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Don't Forget to Pack the Axe Handle

    The kids are out of school now and we are preparing for our Summer Vacation Road trip.  It will be like a scene out of a Chevy Chase movie.  Even though there are only four of us,  when we travel, we take two vehicles.  My husband follows me in his truck happy as a lark for the peace of sailing down the road behind me without a worry in the world.  I can look behind me and see half of our belongings piled high in the back of his truck...   bikes, rafts, kites, coolers, all things beachy.   We’ve traveled together, but he likes to tease the kids, the kids pick on each other, chaos begins and before you know it, someone’s hair is rolled up in the window, tears are flowing  and I have slipped into insanity.  It is cheaper than going to a therapist, so we gladly pay for the extra gas and wear and tear on the car because “it keeps mom sane.”  That last phrase is usually whispered in hushed tones to our neighbors when they ask the kids why... “Why do you take two cars?”   

    The kids spend days preparing the car for their own entertainment needs. My daughter’s side will be filled with pink furry pillows, cushy blankets and Disney DVDs.  She’ll have a box of Sharpie permanent markers that will end up on the leather seats before the trip is over along with a book of horse pictures, a plastic axe handle, and an assortment of left over Halloween candy that I’m certain I threw out months earlier.   The axe handle is an odd  item to pack.  It’s left over from one of those toddler plastic tool kits, but it has traveled with us for years.  We crossed Europe with juices boxes, a beanie baby platypus, and the axe handle.  If it brings her comfort, who am I to ask?   You never know when a gal might need to whip out an axe handle.    

    My son’s side of the car will be a grid of wires and cables connecting iPhones to speakers to mini-micro processors, tiny cameras and anything with an apple on it.  He will have a bottle of Pellegrino Water, a retractable plastic coat rack that can reach his sister's head from across the car,  a secret stash of pretzels and be able to view the traffic lights at all major cities on the Eastern seaboard as we sail across the Mississippi delta.  The kids will text each other from one seat away.....”I’m bored”...”K”  “A 4 door sedan just ran a red light in Connecticut”... “Kewl”.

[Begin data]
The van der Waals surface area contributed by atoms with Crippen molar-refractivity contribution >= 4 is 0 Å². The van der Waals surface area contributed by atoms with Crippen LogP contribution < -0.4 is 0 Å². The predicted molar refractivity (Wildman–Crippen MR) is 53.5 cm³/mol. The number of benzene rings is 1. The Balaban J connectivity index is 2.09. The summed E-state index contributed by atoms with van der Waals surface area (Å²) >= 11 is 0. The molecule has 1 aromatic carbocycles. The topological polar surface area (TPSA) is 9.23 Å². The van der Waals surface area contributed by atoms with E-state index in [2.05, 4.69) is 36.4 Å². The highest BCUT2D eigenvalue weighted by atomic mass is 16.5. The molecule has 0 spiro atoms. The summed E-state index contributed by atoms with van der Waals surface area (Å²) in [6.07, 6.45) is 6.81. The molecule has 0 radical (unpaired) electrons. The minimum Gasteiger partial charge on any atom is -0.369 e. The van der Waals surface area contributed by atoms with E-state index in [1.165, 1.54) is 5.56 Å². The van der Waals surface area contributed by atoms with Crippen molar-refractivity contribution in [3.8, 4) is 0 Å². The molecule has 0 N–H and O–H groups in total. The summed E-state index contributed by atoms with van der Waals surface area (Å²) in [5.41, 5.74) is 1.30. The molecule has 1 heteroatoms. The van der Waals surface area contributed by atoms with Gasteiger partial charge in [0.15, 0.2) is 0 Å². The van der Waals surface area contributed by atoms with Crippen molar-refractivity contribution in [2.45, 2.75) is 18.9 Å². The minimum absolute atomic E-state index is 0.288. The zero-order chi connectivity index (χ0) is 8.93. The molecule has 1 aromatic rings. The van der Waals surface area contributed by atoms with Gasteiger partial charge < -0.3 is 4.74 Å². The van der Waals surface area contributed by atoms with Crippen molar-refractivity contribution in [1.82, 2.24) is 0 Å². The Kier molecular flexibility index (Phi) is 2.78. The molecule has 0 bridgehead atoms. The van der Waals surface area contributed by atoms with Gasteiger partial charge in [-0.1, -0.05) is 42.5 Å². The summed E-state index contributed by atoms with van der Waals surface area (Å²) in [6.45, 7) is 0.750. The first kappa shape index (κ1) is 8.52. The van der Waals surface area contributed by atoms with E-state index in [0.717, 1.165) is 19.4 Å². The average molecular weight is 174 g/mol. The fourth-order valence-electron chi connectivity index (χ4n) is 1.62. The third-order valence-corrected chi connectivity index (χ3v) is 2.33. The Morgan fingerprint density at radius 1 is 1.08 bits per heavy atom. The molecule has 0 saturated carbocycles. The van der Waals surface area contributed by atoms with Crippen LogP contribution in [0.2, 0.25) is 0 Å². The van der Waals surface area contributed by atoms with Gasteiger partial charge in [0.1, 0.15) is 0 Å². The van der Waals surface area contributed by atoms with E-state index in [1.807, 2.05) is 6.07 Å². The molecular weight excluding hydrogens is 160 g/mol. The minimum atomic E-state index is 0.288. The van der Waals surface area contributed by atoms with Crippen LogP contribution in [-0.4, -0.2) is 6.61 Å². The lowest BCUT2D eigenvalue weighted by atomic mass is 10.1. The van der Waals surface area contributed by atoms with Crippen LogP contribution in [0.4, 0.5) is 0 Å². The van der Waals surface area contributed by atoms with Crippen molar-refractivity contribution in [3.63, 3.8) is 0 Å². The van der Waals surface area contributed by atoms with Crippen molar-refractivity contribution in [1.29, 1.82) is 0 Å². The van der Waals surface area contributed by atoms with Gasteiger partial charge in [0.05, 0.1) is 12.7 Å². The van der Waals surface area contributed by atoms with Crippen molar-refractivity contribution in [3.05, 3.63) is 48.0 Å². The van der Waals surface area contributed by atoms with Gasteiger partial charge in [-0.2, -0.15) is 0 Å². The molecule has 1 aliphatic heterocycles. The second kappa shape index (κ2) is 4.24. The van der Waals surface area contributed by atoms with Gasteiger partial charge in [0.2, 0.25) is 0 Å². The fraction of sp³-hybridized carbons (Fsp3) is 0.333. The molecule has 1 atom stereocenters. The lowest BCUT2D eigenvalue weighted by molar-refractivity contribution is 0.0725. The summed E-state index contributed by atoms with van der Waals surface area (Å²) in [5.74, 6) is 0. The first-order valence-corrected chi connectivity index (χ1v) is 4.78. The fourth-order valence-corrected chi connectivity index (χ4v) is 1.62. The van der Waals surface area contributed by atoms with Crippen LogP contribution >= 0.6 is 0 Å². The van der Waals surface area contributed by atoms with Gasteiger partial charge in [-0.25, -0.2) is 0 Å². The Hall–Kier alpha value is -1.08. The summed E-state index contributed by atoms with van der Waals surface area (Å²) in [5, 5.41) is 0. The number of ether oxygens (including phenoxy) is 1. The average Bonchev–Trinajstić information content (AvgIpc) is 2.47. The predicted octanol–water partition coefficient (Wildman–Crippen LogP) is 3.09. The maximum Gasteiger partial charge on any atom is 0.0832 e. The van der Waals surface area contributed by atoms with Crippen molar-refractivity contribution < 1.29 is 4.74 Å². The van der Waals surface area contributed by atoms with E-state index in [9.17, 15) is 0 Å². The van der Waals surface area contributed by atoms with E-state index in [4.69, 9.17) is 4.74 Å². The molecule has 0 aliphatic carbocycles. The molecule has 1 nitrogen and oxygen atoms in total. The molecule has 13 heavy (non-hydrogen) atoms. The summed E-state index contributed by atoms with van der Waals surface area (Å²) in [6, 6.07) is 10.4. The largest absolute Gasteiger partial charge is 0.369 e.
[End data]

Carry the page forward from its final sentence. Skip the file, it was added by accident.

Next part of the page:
Often, my mother will travel with us and this is assurance that not only will we eat well upon arrival to the beach, if we are hungry on the way there we need simply to reach over and dive into a tin of cookies, baked ham or a pan of lasagna that are all traveling on her lap.  You just can't get those things through airport security anymore.  So off we go in our two cars and rolling deli.   

    I believe when you are traveling  it is important to torture your kids with the music of your generation and Time Life Classic 70’s CDs were made for just such purpose.   Oddly, my kids now know every word to “Knock Three Times” and every Dr. Hook song ever written.  We actually fight over which vehicle gets the 70’s CD.  When we stop for gas, my husband will steal the CD from my car and then pass us on the highway making gestures that the kids know mean “Knock Three Times.”  I believe we were  in Pascagoula, Mississippi last as the 70’s tunes blared from my husband’s truck and my daughter shook a plastic axe handle at him through the rear view window.  But is was all okay, because people forget that 30 days after you get your first CD, along comes Time Life Classic 80’s and “Relax, Don’t Do It” is just the song for cruising down the highway drawing permanent pictures of horses, mapping out control of the East Coast traffic cycles, and dreaming of how relaxing it will be once we get to the beach.


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